This story was supported by the Pulitzer Center on Crisis Reporting.
Beni, Democratic Republic of the Congo
A crack runs down one window of the armoured vehicle transporting epidemiologist Mamoudou Harouna Djingarey through Beni, a city in the eastern Democratic Republic of the Congo (DRC). An outbreak of the Ebola virus has killed nearly 1,500 people in the region since August, but it is not the only danger that Djingarey and other Ebola responders must confront.
The window cracked on 5 June, when townspeople in Beni hurled rocks at a convoy of vehicles carrying staff from the World Health Organization (WHO), the DRC Ministry of Health and other authorities. One stone hit the head of a traditional leader from the neighbouring Butembo district, who was travelling in the convoy. He was hospitalized for several days but survived.
Such clashes neither deter nor bewilder Djingarey, a programme manager at the WHO. “We just need to ask them why they throw stones,” he says. The crowd that attacked the convoy was upset that officials and health workers drove through a checkpoint without stopping to wash their hands in chlorinated water, as local residents have been ordered to do.
“We must also respect the rules,” Djingarey says. After all, he says, Ebola responders need to win the trust of those they are trying to help.
That is a difficult task in the eastern DRC, where more than a dozen armed groups have killed millions of civilians over the past 25 years. The region’s residents have also endured decades of mineral exploitation, controversial interventions from the United Nations and foreign governments, and political corruption.
Now, Ebola responders are asking for the trust of communities that had never heard of this strange and terrifying disease before the current outbreak — and many residents are wary. Conflicts unrelated to Ebola are also surging. At least 160 people have been massacred in the eastern DRC during the past few weeks, and 300,000 people have fled violence in Ituri, one of the two provinces where Ebola is spreading.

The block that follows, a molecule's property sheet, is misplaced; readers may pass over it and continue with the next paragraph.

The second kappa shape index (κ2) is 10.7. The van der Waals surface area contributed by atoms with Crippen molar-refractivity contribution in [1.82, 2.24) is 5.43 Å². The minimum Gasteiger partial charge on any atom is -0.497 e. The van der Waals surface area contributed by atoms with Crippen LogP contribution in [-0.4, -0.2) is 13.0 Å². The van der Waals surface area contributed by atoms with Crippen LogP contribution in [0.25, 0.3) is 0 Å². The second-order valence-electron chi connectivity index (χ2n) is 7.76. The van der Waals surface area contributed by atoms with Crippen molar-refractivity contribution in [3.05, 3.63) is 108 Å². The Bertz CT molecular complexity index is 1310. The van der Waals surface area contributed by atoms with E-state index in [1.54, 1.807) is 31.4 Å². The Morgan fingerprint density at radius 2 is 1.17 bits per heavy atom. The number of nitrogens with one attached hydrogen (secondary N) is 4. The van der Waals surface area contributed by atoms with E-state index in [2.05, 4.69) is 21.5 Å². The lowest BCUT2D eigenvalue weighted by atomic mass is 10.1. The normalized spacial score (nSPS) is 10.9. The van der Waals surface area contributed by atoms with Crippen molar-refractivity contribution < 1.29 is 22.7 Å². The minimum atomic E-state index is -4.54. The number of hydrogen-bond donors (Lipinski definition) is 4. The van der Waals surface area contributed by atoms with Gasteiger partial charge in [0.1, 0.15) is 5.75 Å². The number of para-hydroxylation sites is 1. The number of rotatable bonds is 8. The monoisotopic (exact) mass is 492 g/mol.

Vanishingly few humanitarian and health organizations will send health workers to battle Ebola under such conditions, but the WHO remains.
Marie-Roseline Darnycka Bélizaire, a Haitian epidemiologist, is helping to coordinate the WHO’s Ebola response in Katwa, a town in the DRC’s North Kivu province. “It is very intense, but I am totally devoted to serving the people,” she says.
When Bélizaire’s team chases the virus into a new town, she tries to meet with different groups in the community to explain what the health workers are doing, and why. “If you go to New York, you would talk with the gangsters, the vendors, all the different types of people,” says Bélizaire. “So I talk with them and explain Ebola and why they need to take care.”
She is all too aware of the dangers that such work can bring. In mid-April, Bélizaire visited another epidemiologist, Richard Mouzoko, at a hospital in Butembo, to discuss a patient. The next day, assailants stormed the ward and shot and killed Mouzoko.
Bélizaire eventually returned to the hospital, where walls are pocked with bullet marks from the attack that killed Mouzoko. “Even if you are down, you cannot be down because when you are a leader, you need to be strong,” she says. “If I am not strong, they will say this job is not for women.”
On a warm June day, Bélizaire is sitting in the shade with Marie-Claire Kolié, a Guinean doctor and veteran of the largest Ebola epidemic on record, which struck West Africa from 2014 to 2016. Kolié has had her own brush with violence during this outbreak. She was on her way to work at an Ebola treatment centre in February when armed assailants shot at the facility and set it on fire.
Kolié still treats people at the centre, whose entrance is now fortified by a barricade and snipers — and she rejects the notion that doing so is brave. “It’s nothing special,” she says. “Everyone here knows it is dangerous, but we’re committed.”
Nature 570, 426-427 (2019)